Fiber bedding made for reptiles is another good option for substrate. Bedding made up of coconut fiber (called forest bedding) is mainly used for this purpose. The fiber is grounded fine to have the feel of soil; hence it is good for burrowing. Crushed coral also makes a fine choice, but then you should provide an area with forest bedding or sand as this is more preferable substrate for your pet hermit crab, especially during molting. Avoid the use of wood shavings or gravel bed.

Temperature: As mentioned earlier, hermit crabs are from hot tropical climate and they enjoy a temperature of 72 to 80° F (22-27° C). Hence, the use of heaters to keep crabs at this optimal temperature becomes a necessity. Undertank heaters and lights or a combination of both can be effectively used to maintain the required temperature. Undertank heaters (UTH) should be used with thermostat for a better temperature control.

Humidity: As far as keeping pet hermit crabs are concerned, you have to maintain optimal levels of humidity in the tank. Since their respiration is via gills, they require proper amount of oxygen which depends on the humidity factor in the air. A humidity of around 70 to 80% is sufficient for these crabs. So, it is better to install a hygrometer in the tank. Excess humidity is also not advisable, as it stimulates the growth of bacteria and fungus in the tank. The water dish you introduce in the tank is sufficient for maintaining the proper humidity, as long as the tank is enclosed. Introduction of natural sea sponge also helps the cause of increasing humidity.

Cage Furnishing: Proper cage furnishing is another important aspect of pet hermit crab care. There are certain basic requirements like stuff to climb on, food dish and a water bowl. Cholla wood is ideal for climbing activities. Drift wood or coral pieces can also make a good option. You may keep some artificial plants for furnishing the cage. Try to change them periodically to bring variety in the tank. Some people keep extra shells for the crabs. These shells can be used by these crabs, as they grow.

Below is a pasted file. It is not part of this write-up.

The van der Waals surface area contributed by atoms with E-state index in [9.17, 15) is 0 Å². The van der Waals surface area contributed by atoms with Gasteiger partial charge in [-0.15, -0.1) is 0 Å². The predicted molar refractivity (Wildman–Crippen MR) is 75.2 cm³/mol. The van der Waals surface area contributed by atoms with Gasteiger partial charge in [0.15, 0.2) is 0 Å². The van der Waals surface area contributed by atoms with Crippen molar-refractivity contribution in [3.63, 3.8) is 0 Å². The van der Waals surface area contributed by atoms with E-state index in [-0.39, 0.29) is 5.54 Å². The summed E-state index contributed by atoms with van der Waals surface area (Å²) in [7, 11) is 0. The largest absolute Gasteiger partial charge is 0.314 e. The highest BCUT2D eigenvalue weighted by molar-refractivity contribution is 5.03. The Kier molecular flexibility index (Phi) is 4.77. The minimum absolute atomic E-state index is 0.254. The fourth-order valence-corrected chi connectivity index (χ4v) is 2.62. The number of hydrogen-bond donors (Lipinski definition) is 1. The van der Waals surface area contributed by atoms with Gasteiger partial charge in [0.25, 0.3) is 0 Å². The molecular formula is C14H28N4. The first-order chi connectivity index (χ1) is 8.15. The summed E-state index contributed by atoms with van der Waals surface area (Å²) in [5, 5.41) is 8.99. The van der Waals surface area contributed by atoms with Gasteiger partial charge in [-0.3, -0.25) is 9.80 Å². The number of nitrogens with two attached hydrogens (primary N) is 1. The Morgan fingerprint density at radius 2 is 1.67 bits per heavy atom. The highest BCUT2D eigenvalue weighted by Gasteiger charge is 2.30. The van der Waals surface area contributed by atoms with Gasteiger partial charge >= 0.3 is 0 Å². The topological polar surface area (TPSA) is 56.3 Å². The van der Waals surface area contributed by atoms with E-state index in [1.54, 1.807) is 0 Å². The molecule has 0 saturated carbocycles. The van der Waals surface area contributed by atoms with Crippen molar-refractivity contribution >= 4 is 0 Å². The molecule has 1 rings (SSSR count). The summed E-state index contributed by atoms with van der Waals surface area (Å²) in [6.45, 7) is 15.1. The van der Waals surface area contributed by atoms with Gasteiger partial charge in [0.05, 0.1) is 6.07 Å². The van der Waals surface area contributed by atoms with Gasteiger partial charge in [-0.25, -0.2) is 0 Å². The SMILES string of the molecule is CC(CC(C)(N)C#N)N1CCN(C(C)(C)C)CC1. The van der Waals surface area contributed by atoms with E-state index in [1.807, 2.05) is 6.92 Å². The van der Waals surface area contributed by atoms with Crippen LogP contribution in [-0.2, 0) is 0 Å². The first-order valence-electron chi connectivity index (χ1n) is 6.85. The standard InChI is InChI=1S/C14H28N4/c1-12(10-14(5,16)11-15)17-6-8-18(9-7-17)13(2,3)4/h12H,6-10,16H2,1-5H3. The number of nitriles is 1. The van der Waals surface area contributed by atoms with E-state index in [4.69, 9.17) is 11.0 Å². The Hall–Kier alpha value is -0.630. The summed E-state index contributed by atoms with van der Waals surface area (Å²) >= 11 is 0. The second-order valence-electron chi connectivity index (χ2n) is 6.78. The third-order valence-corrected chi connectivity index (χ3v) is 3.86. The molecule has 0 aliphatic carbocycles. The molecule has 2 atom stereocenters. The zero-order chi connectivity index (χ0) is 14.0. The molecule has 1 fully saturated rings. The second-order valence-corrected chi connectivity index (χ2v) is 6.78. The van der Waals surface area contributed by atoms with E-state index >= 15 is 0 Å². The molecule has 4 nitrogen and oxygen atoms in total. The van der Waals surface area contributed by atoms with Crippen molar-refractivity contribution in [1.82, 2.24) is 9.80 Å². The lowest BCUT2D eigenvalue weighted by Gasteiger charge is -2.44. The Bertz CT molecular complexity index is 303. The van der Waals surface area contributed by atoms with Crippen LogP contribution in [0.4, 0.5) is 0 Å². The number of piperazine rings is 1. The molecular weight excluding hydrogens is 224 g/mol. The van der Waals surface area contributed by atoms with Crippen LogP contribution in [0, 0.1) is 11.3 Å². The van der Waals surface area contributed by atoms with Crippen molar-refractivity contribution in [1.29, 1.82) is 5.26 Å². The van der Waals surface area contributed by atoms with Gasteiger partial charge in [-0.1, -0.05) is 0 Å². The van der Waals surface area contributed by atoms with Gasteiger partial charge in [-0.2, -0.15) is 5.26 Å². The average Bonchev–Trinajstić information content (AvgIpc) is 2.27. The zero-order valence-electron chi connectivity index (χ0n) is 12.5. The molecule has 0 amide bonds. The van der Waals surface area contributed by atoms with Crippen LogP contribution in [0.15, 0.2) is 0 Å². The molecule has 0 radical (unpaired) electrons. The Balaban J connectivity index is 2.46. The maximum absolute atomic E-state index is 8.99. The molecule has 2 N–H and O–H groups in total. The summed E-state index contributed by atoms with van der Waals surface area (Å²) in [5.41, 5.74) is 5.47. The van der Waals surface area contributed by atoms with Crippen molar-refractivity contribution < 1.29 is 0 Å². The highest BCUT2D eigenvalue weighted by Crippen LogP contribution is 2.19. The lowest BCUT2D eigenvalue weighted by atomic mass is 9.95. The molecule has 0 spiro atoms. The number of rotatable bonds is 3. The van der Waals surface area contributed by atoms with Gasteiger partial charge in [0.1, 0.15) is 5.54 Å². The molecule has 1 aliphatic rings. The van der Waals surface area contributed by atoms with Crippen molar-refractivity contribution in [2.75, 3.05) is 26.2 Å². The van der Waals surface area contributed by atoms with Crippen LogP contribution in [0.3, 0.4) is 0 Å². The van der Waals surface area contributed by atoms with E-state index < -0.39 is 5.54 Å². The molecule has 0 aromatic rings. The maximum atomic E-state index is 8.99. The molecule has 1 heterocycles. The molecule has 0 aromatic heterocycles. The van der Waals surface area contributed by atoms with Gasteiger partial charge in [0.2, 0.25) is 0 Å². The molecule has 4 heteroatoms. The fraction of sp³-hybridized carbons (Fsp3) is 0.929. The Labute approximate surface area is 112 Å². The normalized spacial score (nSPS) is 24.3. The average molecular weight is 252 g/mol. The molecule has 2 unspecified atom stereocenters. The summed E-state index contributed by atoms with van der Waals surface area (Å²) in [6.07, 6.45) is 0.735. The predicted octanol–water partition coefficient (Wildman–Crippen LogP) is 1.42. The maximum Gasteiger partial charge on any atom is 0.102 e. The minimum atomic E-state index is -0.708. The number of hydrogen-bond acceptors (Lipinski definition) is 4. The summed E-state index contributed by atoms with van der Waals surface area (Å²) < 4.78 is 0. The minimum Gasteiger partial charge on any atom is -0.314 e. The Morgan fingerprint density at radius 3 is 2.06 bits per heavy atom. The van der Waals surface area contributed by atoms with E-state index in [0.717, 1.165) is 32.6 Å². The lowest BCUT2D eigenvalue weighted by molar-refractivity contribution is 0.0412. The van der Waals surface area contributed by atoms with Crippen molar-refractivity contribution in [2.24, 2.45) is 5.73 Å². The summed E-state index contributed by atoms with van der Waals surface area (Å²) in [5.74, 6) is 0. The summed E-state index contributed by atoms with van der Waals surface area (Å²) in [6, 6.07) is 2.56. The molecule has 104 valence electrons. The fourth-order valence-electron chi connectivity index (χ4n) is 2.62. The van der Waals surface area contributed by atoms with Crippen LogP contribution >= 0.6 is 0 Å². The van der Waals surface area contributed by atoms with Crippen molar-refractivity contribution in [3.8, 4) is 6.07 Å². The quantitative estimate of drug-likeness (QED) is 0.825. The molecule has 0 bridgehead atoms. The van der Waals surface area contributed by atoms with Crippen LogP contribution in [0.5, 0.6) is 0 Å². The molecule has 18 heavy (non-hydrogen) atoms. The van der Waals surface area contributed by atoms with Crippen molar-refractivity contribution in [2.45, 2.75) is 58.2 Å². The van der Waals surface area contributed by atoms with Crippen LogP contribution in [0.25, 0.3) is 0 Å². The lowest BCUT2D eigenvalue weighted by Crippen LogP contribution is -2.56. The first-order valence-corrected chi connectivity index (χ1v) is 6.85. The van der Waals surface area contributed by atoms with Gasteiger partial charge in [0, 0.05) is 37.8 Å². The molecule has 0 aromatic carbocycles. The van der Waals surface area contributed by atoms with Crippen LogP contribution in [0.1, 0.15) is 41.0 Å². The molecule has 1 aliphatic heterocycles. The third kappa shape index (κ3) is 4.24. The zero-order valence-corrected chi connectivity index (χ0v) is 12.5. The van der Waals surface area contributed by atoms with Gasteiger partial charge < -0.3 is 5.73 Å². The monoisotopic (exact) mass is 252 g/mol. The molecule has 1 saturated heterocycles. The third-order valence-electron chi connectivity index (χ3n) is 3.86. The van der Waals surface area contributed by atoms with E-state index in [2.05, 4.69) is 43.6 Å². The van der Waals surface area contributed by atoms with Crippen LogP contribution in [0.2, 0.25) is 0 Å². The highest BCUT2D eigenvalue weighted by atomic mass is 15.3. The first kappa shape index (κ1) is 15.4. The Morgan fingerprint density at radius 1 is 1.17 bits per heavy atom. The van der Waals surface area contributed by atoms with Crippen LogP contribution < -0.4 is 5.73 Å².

Feeding Pet Hermit Crabs

In the wild, land hermit crabs eat almost anything like fallen fruit, leaf litter, decaying wood, plants and grasses. Although, they are not specific in their diet, recent studies have shown that hermit crabs need calcium, carotene and antioxidants. You can witness the fading in their color at the time of molting if their diet is carotene deficient. You can supplement their diet with brightly colored vegetables like corn and carrots to make up for the deficiency of carotene.

You can feed them with meat, fish, vegetables and fruits as they are omnivorous. They also like tannin-rich foods like tree bark and oak leaves. Wash and then dry these fruits, prior to feeding. If you can offer your pet with a diverse diet of 'human grade' food, then commercial crab food is not at all necessary. You can pick up these foods from your nearby grocery store. Provide them with fresh (and dechlorinated) water in a shallow dish. Make sure that the water does not contain any chemicals or impurities.

Hermit Crab Molting

Molting is the process during which your pet sheds off their skin and grows a new one. During molting, hermit crabs are under a lot of stress, and hence extra care is required. Usually an isolation tank is the best solution. You can shift the particular crab in altogether different tank or in the temporary cage made in the parent tank, though latter is always a better option. Avoid extra handling as these will only add to the stress. Leaving them alone is always the best way to take care!

The above said is only a brief overview about the various aspects of pet hermit crab care. You must try to gain a sound knowledge about these animals, if you intend to get them as pets. For this purpose, you may approach the local pet store or a person, who is already having hermit crabs as pets.